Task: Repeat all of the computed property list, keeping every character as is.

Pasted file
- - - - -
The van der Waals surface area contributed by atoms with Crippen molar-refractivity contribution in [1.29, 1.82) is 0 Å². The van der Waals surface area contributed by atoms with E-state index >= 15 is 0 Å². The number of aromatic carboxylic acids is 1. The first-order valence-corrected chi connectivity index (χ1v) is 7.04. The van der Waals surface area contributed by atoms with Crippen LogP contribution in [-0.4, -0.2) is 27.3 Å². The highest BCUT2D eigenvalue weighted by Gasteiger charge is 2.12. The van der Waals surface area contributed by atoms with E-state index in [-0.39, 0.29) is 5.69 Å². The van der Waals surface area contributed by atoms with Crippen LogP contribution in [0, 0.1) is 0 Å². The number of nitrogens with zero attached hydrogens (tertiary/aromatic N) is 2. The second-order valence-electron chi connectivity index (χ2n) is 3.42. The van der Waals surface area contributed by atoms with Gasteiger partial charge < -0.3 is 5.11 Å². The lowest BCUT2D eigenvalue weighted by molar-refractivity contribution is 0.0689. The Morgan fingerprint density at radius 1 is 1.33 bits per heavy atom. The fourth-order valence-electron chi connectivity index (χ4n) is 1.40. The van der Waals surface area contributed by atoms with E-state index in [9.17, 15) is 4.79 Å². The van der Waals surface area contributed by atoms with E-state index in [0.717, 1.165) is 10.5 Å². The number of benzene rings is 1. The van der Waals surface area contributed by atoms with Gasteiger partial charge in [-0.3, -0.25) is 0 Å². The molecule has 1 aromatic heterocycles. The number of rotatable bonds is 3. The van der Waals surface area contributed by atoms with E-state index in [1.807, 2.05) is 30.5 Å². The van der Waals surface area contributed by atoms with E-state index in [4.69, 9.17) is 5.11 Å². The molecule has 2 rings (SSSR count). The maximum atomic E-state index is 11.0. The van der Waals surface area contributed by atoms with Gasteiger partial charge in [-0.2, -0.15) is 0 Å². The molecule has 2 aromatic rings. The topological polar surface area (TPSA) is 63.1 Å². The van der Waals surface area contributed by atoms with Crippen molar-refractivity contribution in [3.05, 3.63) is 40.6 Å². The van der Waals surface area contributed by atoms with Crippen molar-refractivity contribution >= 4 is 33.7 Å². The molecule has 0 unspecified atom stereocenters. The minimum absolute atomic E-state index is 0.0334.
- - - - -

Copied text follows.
The van der Waals surface area contributed by atoms with Crippen molar-refractivity contribution in [1.29, 1.82) is 0 Å². The van der Waals surface area contributed by atoms with E-state index >= 15 is 0 Å². The number of aromatic carboxylic acids is 1. The first-order valence-corrected chi connectivity index (χ1v) is 7.04. The van der Waals surface area contributed by atoms with Crippen LogP contribution in [-0.4, -0.2) is 27.3 Å². The highest BCUT2D eigenvalue weighted by Gasteiger charge is 2.12. The van der Waals surface area contributed by atoms with E-state index in [-0.39, 0.29) is 5.69 Å². The van der Waals surface area contributed by atoms with Crippen LogP contribution in [0, 0.1) is 0 Å². The number of nitrogens with zero attached hydrogens (tertiary/aromatic N) is 2. The second-order valence-electron chi connectivity index (χ2n) is 3.42. The van der Waals surface area contributed by atoms with Gasteiger partial charge < -0.3 is 5.11 Å². The lowest BCUT2D eigenvalue weighted by molar-refractivity contribution is 0.0689. The Morgan fingerprint density at radius 1 is 1.33 bits per heavy atom. The fourth-order valence-electron chi connectivity index (χ4n) is 1.40. The van der Waals surface area contributed by atoms with E-state index in [9.17, 15) is 4.79 Å². The van der Waals surface area contributed by atoms with E-state index in [0.717, 1.165) is 10.5 Å². The number of benzene rings is 1. The van der Waals surface area contributed by atoms with Gasteiger partial charge in [-0.3, -0.25) is 0 Å². The molecule has 1 aromatic heterocycles. The number of rotatable bonds is 3. The van der Waals surface area contributed by atoms with E-state index in [1.807, 2.05) is 30.5 Å². The van der Waals surface area contributed by atoms with E-state index in [4.69, 9.17) is 5.11 Å². The molecule has 2 rings (SSSR count). The maximum atomic E-state index is 11.0. The van der Waals surface area contributed by atoms with Gasteiger partial charge in [-0.2, -0.15) is 0 Å². The molecule has 2 aromatic rings. The topological polar surface area (TPSA) is 63.1 Å². The van der Waals surface area contributed by atoms with Crippen molar-refractivity contribution in [3.05, 3.63) is 40.6 Å². The van der Waals surface area contributed by atoms with Crippen molar-refractivity contribution >= 4 is 33.7 Å². The molecule has 0 unspecified atom stereocenters. The minimum absolute atomic E-state index is 0.0334.